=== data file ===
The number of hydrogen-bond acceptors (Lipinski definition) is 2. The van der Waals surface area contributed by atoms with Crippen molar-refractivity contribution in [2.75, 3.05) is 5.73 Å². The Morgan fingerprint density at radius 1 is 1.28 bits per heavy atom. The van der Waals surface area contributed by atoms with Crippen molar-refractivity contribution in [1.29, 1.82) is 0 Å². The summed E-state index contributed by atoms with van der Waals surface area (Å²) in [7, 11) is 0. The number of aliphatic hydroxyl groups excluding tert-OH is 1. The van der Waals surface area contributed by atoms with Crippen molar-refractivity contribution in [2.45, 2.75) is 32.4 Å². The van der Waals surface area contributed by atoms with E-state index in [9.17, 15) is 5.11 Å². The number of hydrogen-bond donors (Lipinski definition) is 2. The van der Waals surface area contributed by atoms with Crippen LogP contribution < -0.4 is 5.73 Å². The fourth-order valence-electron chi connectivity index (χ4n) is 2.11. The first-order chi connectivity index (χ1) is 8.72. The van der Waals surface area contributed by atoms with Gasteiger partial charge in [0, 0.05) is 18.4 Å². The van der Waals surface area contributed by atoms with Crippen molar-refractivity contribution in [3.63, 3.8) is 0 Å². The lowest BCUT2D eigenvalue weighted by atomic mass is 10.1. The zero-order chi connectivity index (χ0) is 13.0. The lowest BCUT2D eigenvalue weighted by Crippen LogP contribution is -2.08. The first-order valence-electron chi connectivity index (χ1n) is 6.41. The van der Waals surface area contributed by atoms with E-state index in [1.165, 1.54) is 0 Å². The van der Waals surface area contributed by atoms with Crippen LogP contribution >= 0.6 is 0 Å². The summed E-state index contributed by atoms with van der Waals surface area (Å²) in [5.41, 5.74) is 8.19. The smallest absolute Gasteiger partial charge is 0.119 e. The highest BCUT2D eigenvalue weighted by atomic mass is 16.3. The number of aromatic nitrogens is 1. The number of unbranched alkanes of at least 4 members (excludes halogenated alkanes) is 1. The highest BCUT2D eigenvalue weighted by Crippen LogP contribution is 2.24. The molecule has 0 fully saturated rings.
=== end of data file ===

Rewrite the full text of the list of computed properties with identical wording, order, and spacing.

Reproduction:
The number of hydrogen-bond acceptors (Lipinski definition) is 2. The van der Waals surface area contributed by atoms with Crippen molar-refractivity contribution in [2.75, 3.05) is 5.73 Å². The Morgan fingerprint density at radius 1 is 1.28 bits per heavy atom. The van der Waals surface area contributed by atoms with Crippen molar-refractivity contribution in [1.29, 1.82) is 0 Å². The summed E-state index contributed by atoms with van der Waals surface area (Å²) in [7, 11) is 0. The number of aliphatic hydroxyl groups excluding tert-OH is 1. The van der Waals surface area contributed by atoms with Crippen molar-refractivity contribution in [2.45, 2.75) is 32.4 Å². The van der Waals surface area contributed by atoms with E-state index in [9.17, 15) is 5.11 Å². The number of hydrogen-bond donors (Lipinski definition) is 2. The van der Waals surface area contributed by atoms with Crippen LogP contribution < -0.4 is 5.73 Å². The fourth-order valence-electron chi connectivity index (χ4n) is 2.11. The first-order chi connectivity index (χ1) is 8.72. The van der Waals surface area contributed by atoms with Gasteiger partial charge in [0, 0.05) is 18.4 Å². The van der Waals surface area contributed by atoms with Crippen molar-refractivity contribution in [3.63, 3.8) is 0 Å². The lowest BCUT2D eigenvalue weighted by atomic mass is 10.1. The zero-order chi connectivity index (χ0) is 13.0. The lowest BCUT2D eigenvalue weighted by Crippen LogP contribution is -2.08. The first-order valence-electron chi connectivity index (χ1n) is 6.41. The van der Waals surface area contributed by atoms with E-state index in [1.165, 1.54) is 0 Å². The van der Waals surface area contributed by atoms with Crippen LogP contribution >= 0.6 is 0 Å². The summed E-state index contributed by atoms with van der Waals surface area (Å²) in [5.41, 5.74) is 8.19. The smallest absolute Gasteiger partial charge is 0.119 e. The highest BCUT2D eigenvalue weighted by atomic mass is 16.3. The number of aromatic nitrogens is 1. The number of unbranched alkanes of at least 4 members (excludes halogenated alkanes) is 1. The highest BCUT2D eigenvalue weighted by Crippen LogP contribution is 2.24. The molecule has 0 fully saturated rings.